Take the 2-minute tour ×
Stack Overflow is a question and answer site for professional and enthusiast programmers. It's 100% free, no registration required.

Just wondering why this syntax is not working in PHP? What workaround do most people use - if you want to write concise one-liner code?

$str = explode(" ", "foo bar")[0];
// thought $str would be $foo. instead I get error.
// guess I hadn't noticed this issue before.
share|improve this question
That's called array dereferencing, and it will be available in PHP5.4 (currently in beta). It doesn't work in PHP 5.3 or earlier though. –  Michael Berkowski Dec 13 '11 at 21:54
@Michael: I think your comment should be the answer to this question. –  Nicolás Dec 13 '11 at 21:55
It's buried somewhere in the changelog: php.net/releases/NEWS_5_4_0_beta2.txt –  Michael Berkowski Dec 13 '11 at 21:56
I, for one, can't wait for this feature to arrive and become widely supported as servers get upgraded. –  Michael Berkowski Dec 13 '11 at 21:56

3 Answers 3

PHP is not chainable, meaning you cannot combine the explode function with an accessor, such as [0]. What you want to do is:

$arr = explode(" ", "foo bar");
$str = $arr[0];

"Chainable" may not be the right word, but either way, you can't combine functions like that.

share|improve this answer
Agreed. Complex one liners are almost always predicated on an unintended behavior of the code. This behavior can change undocumented in a bugfix patch and can even be inconsistent against runtimes. PHP can optimize out whitespace no problem. Optimizing it for a developer to read is much better. –  Hasteur Dec 13 '11 at 22:00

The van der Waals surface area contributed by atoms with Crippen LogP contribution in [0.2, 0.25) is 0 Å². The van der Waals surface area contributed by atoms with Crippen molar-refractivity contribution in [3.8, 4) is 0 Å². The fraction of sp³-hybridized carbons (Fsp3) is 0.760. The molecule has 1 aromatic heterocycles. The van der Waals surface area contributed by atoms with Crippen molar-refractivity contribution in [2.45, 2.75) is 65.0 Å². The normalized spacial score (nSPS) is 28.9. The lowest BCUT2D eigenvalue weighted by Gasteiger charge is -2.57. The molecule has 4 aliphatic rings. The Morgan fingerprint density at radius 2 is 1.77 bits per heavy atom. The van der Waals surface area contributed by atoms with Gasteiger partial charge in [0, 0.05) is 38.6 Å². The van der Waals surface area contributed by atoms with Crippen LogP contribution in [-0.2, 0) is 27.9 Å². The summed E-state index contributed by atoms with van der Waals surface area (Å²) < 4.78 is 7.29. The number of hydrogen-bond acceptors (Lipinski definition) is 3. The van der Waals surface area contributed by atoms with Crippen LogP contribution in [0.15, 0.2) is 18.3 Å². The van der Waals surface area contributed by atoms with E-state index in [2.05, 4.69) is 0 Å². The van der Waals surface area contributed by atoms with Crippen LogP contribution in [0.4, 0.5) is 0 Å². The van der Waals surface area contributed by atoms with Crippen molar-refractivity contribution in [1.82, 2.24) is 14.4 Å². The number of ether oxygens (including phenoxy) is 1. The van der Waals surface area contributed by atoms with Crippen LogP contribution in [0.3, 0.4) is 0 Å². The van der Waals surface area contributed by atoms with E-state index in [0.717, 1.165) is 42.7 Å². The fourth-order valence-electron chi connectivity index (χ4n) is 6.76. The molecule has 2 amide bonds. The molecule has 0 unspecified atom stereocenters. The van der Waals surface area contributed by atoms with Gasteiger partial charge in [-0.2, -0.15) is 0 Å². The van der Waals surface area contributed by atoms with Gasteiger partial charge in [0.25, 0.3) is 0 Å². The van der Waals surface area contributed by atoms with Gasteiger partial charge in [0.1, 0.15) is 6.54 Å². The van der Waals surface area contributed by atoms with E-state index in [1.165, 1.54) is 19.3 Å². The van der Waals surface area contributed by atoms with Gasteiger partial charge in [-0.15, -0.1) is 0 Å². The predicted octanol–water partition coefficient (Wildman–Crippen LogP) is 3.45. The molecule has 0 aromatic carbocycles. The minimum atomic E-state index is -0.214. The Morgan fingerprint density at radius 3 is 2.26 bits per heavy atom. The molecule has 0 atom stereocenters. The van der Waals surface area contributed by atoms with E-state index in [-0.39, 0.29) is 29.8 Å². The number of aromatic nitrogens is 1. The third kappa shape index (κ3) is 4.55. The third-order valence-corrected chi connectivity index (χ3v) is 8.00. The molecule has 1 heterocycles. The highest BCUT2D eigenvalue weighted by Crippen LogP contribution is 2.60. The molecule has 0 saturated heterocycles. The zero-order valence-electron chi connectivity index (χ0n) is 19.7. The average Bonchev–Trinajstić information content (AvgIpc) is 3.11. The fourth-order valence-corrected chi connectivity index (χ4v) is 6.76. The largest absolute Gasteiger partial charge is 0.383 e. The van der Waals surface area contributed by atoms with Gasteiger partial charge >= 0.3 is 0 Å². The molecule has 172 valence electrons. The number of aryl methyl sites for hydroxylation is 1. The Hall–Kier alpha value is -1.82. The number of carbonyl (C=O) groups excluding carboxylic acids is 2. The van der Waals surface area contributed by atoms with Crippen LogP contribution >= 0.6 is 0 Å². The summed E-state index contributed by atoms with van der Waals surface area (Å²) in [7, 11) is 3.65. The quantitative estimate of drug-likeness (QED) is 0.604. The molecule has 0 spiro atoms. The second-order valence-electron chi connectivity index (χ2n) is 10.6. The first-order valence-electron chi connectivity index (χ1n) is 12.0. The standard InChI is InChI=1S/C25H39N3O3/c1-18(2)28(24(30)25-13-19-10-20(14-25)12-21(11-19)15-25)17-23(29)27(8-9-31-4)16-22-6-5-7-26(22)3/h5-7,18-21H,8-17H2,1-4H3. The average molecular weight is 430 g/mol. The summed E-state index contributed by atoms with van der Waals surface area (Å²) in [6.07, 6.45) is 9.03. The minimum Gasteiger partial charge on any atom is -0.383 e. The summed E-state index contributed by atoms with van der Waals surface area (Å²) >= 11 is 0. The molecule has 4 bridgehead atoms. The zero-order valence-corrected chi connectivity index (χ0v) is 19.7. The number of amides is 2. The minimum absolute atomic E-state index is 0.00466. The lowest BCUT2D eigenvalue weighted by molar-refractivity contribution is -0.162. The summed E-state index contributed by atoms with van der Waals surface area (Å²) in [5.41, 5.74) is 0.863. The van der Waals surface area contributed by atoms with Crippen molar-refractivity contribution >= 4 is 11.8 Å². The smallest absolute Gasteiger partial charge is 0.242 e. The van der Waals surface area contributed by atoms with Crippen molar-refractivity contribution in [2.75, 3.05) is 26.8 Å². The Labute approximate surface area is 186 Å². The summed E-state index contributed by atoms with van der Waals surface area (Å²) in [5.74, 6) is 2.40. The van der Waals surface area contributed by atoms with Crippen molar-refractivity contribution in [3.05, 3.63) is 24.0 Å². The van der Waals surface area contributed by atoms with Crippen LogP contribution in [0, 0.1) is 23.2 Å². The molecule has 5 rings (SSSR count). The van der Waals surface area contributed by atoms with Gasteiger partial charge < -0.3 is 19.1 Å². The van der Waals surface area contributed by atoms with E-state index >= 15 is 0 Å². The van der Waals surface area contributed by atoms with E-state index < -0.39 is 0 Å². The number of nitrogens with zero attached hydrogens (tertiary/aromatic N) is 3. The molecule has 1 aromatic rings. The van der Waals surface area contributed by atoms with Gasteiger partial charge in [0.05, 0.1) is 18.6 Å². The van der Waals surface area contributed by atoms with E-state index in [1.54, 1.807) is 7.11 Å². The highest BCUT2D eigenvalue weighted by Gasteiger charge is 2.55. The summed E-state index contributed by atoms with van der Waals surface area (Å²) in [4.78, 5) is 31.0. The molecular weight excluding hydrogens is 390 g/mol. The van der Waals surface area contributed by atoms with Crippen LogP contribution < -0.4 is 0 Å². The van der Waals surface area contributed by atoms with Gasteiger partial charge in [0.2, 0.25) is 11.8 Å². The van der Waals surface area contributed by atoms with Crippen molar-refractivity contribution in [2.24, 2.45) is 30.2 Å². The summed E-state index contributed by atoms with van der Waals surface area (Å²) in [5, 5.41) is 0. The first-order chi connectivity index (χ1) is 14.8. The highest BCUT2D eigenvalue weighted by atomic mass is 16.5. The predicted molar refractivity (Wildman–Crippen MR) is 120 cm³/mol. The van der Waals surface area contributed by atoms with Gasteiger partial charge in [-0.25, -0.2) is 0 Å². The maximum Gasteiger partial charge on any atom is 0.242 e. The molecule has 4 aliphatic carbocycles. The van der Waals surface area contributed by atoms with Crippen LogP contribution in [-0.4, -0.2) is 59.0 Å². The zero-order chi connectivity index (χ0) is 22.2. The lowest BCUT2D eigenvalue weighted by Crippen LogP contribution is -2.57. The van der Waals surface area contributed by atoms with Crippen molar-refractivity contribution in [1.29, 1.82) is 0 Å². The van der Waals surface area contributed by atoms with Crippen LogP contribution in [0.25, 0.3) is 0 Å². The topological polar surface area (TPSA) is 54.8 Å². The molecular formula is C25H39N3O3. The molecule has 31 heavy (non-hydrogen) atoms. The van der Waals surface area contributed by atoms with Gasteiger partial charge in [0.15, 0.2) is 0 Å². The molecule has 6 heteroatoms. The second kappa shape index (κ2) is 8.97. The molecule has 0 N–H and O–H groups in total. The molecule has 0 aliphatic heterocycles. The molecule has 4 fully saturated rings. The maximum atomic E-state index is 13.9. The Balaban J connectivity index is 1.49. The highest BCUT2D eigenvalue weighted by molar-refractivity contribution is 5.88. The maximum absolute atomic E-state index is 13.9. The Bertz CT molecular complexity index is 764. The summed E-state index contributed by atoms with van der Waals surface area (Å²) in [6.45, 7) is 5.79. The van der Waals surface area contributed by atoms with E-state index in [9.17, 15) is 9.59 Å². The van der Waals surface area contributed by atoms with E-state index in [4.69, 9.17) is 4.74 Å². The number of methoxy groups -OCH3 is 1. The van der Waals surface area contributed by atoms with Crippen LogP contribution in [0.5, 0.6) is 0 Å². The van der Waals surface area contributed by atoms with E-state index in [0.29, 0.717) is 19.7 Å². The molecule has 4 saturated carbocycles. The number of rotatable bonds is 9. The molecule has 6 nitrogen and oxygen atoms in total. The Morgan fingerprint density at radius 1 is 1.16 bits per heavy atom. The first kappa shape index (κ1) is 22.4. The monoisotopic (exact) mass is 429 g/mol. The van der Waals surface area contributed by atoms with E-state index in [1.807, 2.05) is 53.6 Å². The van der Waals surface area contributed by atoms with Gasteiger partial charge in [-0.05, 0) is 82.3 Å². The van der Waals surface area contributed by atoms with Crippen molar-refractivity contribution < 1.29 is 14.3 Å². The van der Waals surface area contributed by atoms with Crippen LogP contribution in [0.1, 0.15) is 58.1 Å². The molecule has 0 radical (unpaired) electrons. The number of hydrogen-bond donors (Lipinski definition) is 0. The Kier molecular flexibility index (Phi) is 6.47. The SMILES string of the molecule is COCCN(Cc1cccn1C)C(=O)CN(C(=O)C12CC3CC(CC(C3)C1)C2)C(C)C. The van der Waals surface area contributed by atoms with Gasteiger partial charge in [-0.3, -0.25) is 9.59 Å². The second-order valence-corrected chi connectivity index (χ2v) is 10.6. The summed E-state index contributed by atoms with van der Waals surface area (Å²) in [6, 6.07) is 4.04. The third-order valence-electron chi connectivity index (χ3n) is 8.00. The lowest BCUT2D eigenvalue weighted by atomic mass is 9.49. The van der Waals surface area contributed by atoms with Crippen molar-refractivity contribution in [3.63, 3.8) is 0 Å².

As people have said, it can't be done like that. If you really, really want to do it in one line, you can use a ternary statement.

$str = ($tmp=explode(" ", "foo bar")) ? $tmp[0] : '';
echo $str; // "foo"


This can look 'less ugly' if you wrap that into a function.

function single_explode($delim, $str, $index) {
    return ($tmp=explode($delim, $str)) ? $tmp[$index] : '';

$str = single_explode(" ", "foo bar", 0);

echo $str;
share|improve this answer

A additional method is use array_shift, that discard the first element of array and return it.

    echo array_shift(explode(" ", "foo bar")); // === foo

See this full example. Don't use it on strict mode.

share|improve this answer
You could use current() without any warning. (Cause that's a language construct, not a function.) –  mario Dec 13 '11 at 22:02
@mario Great! I never used current() function, but now I know that is very useful for that. –  David Rodrigues Dec 13 '11 at 22:05

Your Answer


By posting your answer, you agree to the privacy policy and terms of service.

Not the answer you're looking for? Browse other questions tagged or ask your own question.